Cat Advice: How Do You Handle Your Crazy Cat?
Good cat advice is sometimes hard to come by, especially when it comes to handling these curious, playful and finicky individuals. Your feline guy or gal will usually behave exactly the way you DO NOT want them to whenever possible. One trick that will produce positive results in securing a well behaved animal is so simple it is laughable. Fake your kitty into thinking your one of them by playing and talking with them. Every cat out there, not only reacts positively to the human voice, but will also become quite docile over time, when you talk to them on a daily basis. You can try this out by regularly feeding a stray cat in your neighborhood, and talking to them as if they are a friend of yours, whenever you put food down. Eventually they will start talking to you by meowing, flicking their tails and marking territories by giving head nuggies to every object in the path between you and them. Of course the meal doesn't hurt, but you will find that it works even without the food. Return back to speak with them several minutes after the meal or try it with your friend or neighbors pet.
Socializing with your favorite furry friend daily will actually make it easier for you, when the time comes to pick up, restrain or transport them for one reason or another. You now have their trust.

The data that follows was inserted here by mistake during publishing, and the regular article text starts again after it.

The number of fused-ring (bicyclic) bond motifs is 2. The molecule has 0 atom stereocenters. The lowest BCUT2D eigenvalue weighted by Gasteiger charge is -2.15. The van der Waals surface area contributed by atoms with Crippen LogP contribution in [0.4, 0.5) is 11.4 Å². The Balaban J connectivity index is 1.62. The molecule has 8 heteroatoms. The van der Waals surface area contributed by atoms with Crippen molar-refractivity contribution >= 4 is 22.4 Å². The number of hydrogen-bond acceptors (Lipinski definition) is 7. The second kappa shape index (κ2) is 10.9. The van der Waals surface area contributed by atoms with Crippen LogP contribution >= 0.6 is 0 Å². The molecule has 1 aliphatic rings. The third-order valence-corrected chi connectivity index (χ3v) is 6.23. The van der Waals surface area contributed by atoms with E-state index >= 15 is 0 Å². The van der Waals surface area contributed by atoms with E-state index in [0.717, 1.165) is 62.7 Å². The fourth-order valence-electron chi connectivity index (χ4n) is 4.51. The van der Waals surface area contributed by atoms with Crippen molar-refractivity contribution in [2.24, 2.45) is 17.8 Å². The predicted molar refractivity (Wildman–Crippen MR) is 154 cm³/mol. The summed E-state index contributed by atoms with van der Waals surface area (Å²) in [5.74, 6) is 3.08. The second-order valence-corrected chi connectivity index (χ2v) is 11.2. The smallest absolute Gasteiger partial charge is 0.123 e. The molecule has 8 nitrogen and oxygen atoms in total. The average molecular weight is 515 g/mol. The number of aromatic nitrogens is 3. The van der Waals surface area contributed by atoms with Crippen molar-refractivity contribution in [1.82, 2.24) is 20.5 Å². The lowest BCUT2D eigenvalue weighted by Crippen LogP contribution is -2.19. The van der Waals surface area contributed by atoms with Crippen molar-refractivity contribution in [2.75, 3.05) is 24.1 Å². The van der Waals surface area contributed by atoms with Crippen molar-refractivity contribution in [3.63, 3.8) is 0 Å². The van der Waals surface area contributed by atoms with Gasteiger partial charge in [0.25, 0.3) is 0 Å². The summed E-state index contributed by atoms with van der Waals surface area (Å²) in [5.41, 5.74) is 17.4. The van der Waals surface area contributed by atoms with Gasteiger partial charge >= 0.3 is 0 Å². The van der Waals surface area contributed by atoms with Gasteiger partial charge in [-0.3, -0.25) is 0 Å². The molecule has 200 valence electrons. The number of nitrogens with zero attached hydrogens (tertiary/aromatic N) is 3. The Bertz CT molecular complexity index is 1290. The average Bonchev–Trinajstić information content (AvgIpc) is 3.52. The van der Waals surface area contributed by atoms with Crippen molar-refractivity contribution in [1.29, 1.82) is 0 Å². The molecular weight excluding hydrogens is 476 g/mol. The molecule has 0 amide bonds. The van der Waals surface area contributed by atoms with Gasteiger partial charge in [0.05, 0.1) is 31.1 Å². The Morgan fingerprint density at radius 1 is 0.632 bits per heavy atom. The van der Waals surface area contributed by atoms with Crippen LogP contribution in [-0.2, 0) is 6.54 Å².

There are a number of effective methods for handling and restraining a cat. Your choice will depend on whether the individual is tranquil and cooperative or frightened and aggressive. The odds will be in your favor for having a tranquil and cooperative pet if you've chosen the socialize your cat advice in the opening paragraph. However just to be safe, let's discuss all the possibilities.
Picking Up Your Cat
Generally, it is better to reach down and pick a cat up from above. A face to face confrontation might provoke them into becoming uncooperative or aggressive.
The Cooperative Cat : Place one hand around his abdomen beneath his chest and take hold of his front legs so they cross over each other, keeping your index finger between them for a secure grip. Pick him up and snuggle him close to your body. Cradle his chin with your other hand.
The Apprehensive Cat : Reach down and lift the cat up by the scruff of his neck. Most cats are very open to this method, as they will usually go limp, just as they did when their mothers carried them as kittens.
The Frightened Cat : Cover the cat with a towel. After a few minutes, as he calms, slide the rest of the towel underneath him and lift him up as a bundle.
The Aggressive Cat : Form a loop with a leash or a piece of rope and slip it over his head and one front leg. Then lift the cat up by the leash and set him down on a table, or lower him into a box or cat carrier. This is the least advisable method, and should be used only as a last resort, as it will certainly agitate the cat further.
Restraining Your Cat For Treatment
Routine procedures like grooming, bathing, or even medicating when your cat is cooperative, are best carried out with a minimum of physical restraint. Approach the cat with confidence and handle him gently. Most cats can be coaxed into accepting the procedure and do not need to be restrained.